How the History of Hybrid Influences Future OTT and Pay TV Models
You’ve often heard the phrase: “it’s the best of both worlds.” The TV viewing experience is no exception.
The outcome of this saying is what we call a hybrid: anything derived from heterogeneous sources or composed of elements of different or incongruous kinds. In fact, Synamedia itself can be considered a hybrid. Our company, less than two years old, is a combination of long lasting, innovative organizations that, throughout the preceding decades, have helped shape infinite entertainment, and we are now helping to transform how we’re entertained and informed. Our industry is not much different.
When you look at the vast number of content options, user experiences, pricing options and overall apps or channels available to consumers, it’s an embarrassment of riches. It is so overflowing in fact, it makes you wonder whether consumers could possibly be satisfied with just one element of the content experience— either broadcast or OTT— or would they prefer a hybrid, as we are here at Synamedia?
You know where we’re placing our bets…
With so many services becoming available, viewers are overwhelmed, some service providers won’t survive and some cord-cutters, tired of searching for content, may ultimately watch less TV. To avoid this fate, traditional pay TV programmers and new players must join forces to offer converged, curated skinny bundles that better meet consumer demand.
Skinny bundles have already begun to reshape the television industry. In the US, this reshaping will also be impacted by ATSC 3.0 NextGen TV which enables higher quality signals, multi-screen services, and direct-to-consumer delivery. All of these open up new routes to revenue for everyone- from streaming services to local broadcasters to traditional pay TV behemoths.
The Best of Both Worlds (Pay TV and OTT) and Nothing Less
Synamedia is pioneering an industry-leading initiative to package hybrid services that can consist of both pay TV and OTT streams. Most recently this has been achieved through the enablement of ATSC 3.0 services and by leveraging converged headends for ubiquitous bandwidth and a more unified delivery experience. While the groundwork for hybrid has already been built, Synamedia is taking it to the next level.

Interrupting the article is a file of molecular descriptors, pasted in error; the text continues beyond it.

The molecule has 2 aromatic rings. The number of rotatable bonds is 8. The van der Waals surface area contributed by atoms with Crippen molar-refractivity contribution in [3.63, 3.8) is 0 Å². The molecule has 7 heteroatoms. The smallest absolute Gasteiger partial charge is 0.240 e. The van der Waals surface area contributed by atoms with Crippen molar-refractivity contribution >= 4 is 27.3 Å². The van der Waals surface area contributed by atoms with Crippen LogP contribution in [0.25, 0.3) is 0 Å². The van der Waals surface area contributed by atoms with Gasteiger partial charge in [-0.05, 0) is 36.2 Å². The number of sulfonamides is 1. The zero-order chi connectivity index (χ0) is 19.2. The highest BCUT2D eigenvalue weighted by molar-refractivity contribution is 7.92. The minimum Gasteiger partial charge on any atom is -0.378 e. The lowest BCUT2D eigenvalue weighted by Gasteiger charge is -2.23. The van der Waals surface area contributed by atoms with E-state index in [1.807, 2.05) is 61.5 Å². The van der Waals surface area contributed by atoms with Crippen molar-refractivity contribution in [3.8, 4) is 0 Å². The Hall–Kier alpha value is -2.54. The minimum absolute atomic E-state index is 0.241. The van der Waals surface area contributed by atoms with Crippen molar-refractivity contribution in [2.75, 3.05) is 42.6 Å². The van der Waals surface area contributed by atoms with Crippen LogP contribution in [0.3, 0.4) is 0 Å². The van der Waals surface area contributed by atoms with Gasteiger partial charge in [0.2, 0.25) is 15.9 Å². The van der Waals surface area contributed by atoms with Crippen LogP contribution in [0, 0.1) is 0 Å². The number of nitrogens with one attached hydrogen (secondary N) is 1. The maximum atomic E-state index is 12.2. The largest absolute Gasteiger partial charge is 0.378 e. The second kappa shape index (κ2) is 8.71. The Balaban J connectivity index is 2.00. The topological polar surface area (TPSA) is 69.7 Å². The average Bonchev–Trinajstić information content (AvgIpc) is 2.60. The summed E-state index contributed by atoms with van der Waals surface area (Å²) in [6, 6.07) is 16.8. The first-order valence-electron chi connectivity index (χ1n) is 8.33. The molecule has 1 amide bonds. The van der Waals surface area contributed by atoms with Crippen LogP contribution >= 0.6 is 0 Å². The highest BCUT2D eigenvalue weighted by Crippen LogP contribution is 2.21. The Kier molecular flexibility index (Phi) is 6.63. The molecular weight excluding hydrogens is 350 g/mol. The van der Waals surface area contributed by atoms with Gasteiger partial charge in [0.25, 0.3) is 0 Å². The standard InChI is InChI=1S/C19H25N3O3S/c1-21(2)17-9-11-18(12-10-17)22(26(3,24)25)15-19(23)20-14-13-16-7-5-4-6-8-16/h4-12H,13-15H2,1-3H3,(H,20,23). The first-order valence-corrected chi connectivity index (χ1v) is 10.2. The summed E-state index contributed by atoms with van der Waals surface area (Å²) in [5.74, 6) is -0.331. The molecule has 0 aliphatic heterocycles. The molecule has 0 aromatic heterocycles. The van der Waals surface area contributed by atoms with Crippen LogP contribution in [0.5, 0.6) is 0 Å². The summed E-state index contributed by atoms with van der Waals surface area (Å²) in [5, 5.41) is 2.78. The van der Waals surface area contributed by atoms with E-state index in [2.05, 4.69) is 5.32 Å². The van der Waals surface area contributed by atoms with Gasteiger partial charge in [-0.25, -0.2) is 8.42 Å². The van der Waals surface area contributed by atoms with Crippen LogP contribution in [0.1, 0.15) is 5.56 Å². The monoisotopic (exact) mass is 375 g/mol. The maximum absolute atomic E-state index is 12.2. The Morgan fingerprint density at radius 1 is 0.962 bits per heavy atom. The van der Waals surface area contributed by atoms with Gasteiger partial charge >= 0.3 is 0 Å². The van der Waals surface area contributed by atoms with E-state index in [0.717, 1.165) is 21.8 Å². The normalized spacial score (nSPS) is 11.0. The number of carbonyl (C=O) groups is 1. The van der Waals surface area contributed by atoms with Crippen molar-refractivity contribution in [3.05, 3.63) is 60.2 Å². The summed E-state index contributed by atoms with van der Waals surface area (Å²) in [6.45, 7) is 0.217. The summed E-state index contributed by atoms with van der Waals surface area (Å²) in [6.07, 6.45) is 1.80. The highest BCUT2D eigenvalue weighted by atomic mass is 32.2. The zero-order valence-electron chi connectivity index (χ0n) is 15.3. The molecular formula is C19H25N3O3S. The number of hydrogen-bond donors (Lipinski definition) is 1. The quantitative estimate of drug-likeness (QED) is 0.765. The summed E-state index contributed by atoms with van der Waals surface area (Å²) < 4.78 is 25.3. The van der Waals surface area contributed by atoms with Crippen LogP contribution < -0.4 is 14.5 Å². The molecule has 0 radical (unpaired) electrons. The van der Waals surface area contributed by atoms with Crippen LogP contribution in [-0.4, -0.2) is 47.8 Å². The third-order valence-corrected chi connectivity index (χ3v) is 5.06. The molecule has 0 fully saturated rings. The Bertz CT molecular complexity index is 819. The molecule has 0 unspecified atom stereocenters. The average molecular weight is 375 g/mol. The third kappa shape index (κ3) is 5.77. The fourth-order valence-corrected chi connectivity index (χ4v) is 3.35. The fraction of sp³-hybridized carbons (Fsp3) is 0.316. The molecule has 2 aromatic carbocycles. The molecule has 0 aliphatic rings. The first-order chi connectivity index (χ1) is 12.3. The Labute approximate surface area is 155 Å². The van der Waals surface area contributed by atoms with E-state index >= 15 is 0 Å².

There’s little doubt that consumers will be attracted to this new level of broadcast services that promise higher video quality, immersive audio and program synchronous OTA and OTT services. Such features are only possible through a new generation of compression optimization and statistical multiplexing technologies, which Synamedia excels at delivering. As a result, hybrid pay tv services, now leveraging heightened broadcast services, will attract viewers like never before.
Consumers are used to having the power of choice. It’s in a service provider’s best interest to put the choice in their hands and deliver what they’re asking for. And if that means hybrid pay TV and OTT, then so be it.
If not, consumers will continue to craft their own experience, and at the expense of those service providers who don’t take the consumer’s lead in their demand for a hybrid experience.
History does often repeat itself. And when it comes to hybrid TV packages, we predict that trend will remain true. And the consumer’s trek towards hybrid pay TV services continues…
About the Author
Mark Myslinski is Broadcast Solutions Manager, responsible for Synamedia’s Video Network streaming and broadcast solutions for web/OTT providers and station broadcasters (ATSC 3.0). Mark’s expertise spans video processing for live, file and recording applications for direct-to-consumer, and he has 15+ years of industry expertise in directing product development initiatives and managing roadmaps for ATSC, IPTV and OTT solutions.
Prior to joining Synamedia, Mark held product and deployment management positions at Intelsat, Motorola Broadband and Encompass Digital Media, as well as systems engineer positions at TelVue Corporation and Cox Communications.
Mark holds a B.S. in Electrical Engineering from Penn State University, and completed masters classes in Digital Communications at Rutgers University.